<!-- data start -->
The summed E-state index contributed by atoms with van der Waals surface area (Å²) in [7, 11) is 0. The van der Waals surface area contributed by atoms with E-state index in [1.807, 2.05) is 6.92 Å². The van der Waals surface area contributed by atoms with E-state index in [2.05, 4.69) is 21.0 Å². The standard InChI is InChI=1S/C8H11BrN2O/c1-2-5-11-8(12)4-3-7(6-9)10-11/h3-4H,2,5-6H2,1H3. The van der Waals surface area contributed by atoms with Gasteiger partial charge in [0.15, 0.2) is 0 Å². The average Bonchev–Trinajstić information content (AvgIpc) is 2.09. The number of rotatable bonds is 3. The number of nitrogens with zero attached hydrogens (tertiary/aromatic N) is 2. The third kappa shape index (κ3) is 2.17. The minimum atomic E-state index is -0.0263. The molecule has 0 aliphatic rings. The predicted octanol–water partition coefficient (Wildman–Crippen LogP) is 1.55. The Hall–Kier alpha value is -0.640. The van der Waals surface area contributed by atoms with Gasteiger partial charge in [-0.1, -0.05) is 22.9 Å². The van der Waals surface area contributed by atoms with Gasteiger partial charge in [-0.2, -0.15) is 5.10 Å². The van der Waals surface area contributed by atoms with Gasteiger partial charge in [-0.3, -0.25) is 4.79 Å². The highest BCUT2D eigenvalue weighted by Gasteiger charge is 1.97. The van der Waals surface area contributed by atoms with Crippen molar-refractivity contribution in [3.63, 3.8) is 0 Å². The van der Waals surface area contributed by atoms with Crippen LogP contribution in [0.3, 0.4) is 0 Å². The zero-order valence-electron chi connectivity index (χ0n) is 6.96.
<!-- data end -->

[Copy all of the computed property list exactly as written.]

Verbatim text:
The summed E-state index contributed by atoms with van der Waals surface area (Å²) in [7, 11) is 0. The van der Waals surface area contributed by atoms with E-state index in [1.807, 2.05) is 6.92 Å². The van der Waals surface area contributed by atoms with E-state index in [2.05, 4.69) is 21.0 Å². The standard InChI is InChI=1S/C8H11BrN2O/c1-2-5-11-8(12)4-3-7(6-9)10-11/h3-4H,2,5-6H2,1H3. The van der Waals surface area contributed by atoms with Gasteiger partial charge in [0.15, 0.2) is 0 Å². The average Bonchev–Trinajstić information content (AvgIpc) is 2.09. The number of rotatable bonds is 3. The number of nitrogens with zero attached hydrogens (tertiary/aromatic N) is 2. The third kappa shape index (κ3) is 2.17. The minimum atomic E-state index is -0.0263. The molecule has 0 aliphatic rings. The predicted octanol–water partition coefficient (Wildman–Crippen LogP) is 1.55. The Hall–Kier alpha value is -0.640. The van der Waals surface area contributed by atoms with Gasteiger partial charge in [-0.1, -0.05) is 22.9 Å². The van der Waals surface area contributed by atoms with Gasteiger partial charge in [-0.2, -0.15) is 5.10 Å². The van der Waals surface area contributed by atoms with Gasteiger partial charge in [-0.3, -0.25) is 4.79 Å². The highest BCUT2D eigenvalue weighted by Gasteiger charge is 1.97. The van der Waals surface area contributed by atoms with Crippen molar-refractivity contribution in [3.63, 3.8) is 0 Å². The van der Waals surface area contributed by atoms with Crippen LogP contribution in [0.3, 0.4) is 0 Å². The zero-order valence-electron chi connectivity index (χ0n) is 6.96.